As expected CPM theory was not completely adequate for predicting and explaining the liberal or restrictive attitudes towards data sharing in academic collaboration. Perhaps, calculated decisions on whether to reveal or conceal information hinged upon whether the data being exchanged, was an individual’s personal information, or whether it was personal information belonging to other individuals, held within the custodianship of an institution, requested for use within these academic collaborations. Here, decision-making between risks and benefits might differ in these situations. Greater strategic interests, such as enrolment projections, comprehensiveness on student mobility, and interpretations of the legal regime seem to have affected attitudes and the quanta of data exchanged between institutions. Finally, along with the aforementioned, the inclusion of competition for funding and students, as well as individual and institutional social capital, might collectively offer a more holistic explanation of post-secondary interinstitutional data sharing practices in Ontario.
The Tri-Council is comprised of three institutes, namely the Canadian Institute of Health Research; Natural Sciences and Engineering Research Council of Canada; and the Social Sciences and Humanities Research Council of Canada. These three federal research agencies have created joint policy - The Tri-Council Policy Statement (TCPS) - on the Ethical Conduct for Research Involving Humans (Canadian Institutes of Health Research, Natural Sciences and Engineering Research Council of Canada, and Social Sciences and Humanities Research Council of Canada, 2014). To be eligible for funding, post-secondary institutions in Canada must also adhere to these policies.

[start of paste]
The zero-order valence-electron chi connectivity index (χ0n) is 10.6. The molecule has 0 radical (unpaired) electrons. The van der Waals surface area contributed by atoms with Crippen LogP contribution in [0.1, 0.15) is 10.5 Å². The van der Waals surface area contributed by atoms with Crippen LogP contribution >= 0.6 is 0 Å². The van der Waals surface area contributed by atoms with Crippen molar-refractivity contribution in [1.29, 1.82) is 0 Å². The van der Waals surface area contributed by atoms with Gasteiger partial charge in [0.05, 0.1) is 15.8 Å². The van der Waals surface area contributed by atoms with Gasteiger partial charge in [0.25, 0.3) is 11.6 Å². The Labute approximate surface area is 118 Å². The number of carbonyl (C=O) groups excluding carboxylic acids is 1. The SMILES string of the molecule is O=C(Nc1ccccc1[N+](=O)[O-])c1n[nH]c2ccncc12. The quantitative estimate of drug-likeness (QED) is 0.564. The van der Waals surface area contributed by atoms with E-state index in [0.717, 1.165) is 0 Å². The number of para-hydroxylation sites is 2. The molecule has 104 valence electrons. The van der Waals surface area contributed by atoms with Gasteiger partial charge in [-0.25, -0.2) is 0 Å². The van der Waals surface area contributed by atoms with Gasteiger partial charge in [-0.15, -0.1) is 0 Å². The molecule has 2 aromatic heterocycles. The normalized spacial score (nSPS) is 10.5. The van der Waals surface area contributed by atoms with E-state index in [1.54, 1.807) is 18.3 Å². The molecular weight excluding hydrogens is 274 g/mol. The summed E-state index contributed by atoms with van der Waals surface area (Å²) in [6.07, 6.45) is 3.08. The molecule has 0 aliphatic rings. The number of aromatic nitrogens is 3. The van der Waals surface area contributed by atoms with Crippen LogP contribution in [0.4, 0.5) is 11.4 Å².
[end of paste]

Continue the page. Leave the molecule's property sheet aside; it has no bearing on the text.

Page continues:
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Paula Green is the administrator for the York / Seneca Partnership. She has a PhD in Education from the University of Toronto, Ontario Institute for Studies in Education. She began working in the field of education in 2004 and has also taught part-time, previously, in the Ontario ‘Community College’ system. Her research interests are in the areas of internationalization, interinstitutional partnerships (college-university collaboration) and student mobility (transfer & pathways). She can be reached at firstname.lastname@example.org or email@example.com.
Brian Baumal is the Principal of Thinklounge Research a public opinion and market research firm. He has conducted over 1,000 public policy focus groups on topics such as immigration, regulatory affairs, health promotion and nutritional labeling. Within the education sector, he has gained a reputation for research that produces reliable recommendations in areas such as advancement. He conducted the research that lead to U of T’s very successful “Boundless” positioning, and access. His work for the Council of Educators of Toronto on the issue of student financing for those receiving social assistance continues to help educational institutions and front-line workers navigate a complex set of policies for students facing challenging circumstances. He can be reached at firstname.lastname@example.org.